After working hard and obtaining a justified court judgment, the best-case scenario would involve a large, single payment made by the debtor. However, such easy and voluntary outcomes are not particularly common. Someone who has made concerted efforts to avoid financial responsibility for a debt may not have the liquid capital or current income necessary to pay what they owe all at once. Or they might just be looking to avoid liability or get what they consider a “deal”.
The consequences of a recent judgment might prompt them into additional attempts to avoid responsibility, such as leaving the state or quitting their job or moving and hiding their assets. Creditors can therefore potentially minimize the risk of additional collection hardship by trying to work with the debtor after securing the judgment.
Now that there is effectively a court order compelling them to pay, the debtor may feel grateful to a creditor for working with them to establish a payment plan. They may also be somewhat more likely to follow through on those obligations. If nothing else, putting together a payment plan that the debtor can reasonably follow is a way to show that the company has operated in good faith should it need to go back to court again for additional enforcement efforts.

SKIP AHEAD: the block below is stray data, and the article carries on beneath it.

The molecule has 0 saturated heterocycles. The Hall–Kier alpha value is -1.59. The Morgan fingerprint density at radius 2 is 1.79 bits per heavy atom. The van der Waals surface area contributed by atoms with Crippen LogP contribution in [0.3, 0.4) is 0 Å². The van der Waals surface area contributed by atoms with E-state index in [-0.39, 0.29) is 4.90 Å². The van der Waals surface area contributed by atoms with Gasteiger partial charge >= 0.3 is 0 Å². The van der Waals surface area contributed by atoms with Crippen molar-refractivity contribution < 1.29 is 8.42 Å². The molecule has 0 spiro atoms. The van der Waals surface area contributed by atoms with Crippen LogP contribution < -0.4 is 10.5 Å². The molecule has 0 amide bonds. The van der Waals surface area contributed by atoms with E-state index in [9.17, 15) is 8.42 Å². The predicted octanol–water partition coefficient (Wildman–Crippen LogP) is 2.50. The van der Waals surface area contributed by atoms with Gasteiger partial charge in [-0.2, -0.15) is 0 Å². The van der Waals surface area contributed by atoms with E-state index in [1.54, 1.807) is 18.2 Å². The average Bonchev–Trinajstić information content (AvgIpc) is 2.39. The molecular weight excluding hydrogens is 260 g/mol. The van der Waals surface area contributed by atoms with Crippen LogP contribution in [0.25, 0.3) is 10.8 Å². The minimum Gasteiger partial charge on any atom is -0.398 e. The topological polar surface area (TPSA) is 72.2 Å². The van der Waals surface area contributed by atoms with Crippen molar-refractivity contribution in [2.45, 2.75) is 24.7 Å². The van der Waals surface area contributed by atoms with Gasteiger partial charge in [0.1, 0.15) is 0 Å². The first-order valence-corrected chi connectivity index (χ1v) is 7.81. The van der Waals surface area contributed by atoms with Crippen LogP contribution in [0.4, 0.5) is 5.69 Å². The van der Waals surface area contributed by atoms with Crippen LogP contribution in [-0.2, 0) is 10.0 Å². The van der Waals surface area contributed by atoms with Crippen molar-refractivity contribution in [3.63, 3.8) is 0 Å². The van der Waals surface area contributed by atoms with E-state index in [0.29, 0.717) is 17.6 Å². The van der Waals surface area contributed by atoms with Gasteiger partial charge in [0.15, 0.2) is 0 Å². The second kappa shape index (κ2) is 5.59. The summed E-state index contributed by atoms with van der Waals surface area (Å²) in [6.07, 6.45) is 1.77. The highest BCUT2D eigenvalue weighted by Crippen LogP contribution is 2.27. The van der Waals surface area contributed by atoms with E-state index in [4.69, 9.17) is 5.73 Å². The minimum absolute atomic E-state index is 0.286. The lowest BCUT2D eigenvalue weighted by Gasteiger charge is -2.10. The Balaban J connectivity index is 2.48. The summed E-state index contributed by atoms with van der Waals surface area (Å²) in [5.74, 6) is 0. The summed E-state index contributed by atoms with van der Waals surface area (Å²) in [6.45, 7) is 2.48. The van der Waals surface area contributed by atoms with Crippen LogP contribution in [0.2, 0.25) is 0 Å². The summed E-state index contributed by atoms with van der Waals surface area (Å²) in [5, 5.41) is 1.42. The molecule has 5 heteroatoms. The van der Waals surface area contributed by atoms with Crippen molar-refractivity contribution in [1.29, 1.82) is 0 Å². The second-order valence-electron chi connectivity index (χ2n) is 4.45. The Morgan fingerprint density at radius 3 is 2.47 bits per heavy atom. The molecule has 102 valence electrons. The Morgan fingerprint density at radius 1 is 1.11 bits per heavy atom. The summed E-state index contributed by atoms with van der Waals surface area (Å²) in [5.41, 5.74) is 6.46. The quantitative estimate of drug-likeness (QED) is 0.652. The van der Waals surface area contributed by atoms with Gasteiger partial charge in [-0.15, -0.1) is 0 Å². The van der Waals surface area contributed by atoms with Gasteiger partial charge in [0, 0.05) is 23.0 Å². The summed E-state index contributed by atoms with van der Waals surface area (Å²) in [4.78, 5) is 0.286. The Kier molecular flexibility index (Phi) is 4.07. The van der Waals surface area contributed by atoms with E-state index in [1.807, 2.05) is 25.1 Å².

Once someone has proven that they won’t abide by a payment plan even when there is a judgment in place, the courts may be more likely to work with a creditor seeking wage garnishment or other more aggressive collection efforts. A payment plan can also be a means of recouping some of the expenses involved in debt collection by assessing certain fees and costs in the agreement plan.
Judgment creditors should always explore every option to resolve outstanding debts and hold people responsible for their personal financial obligations.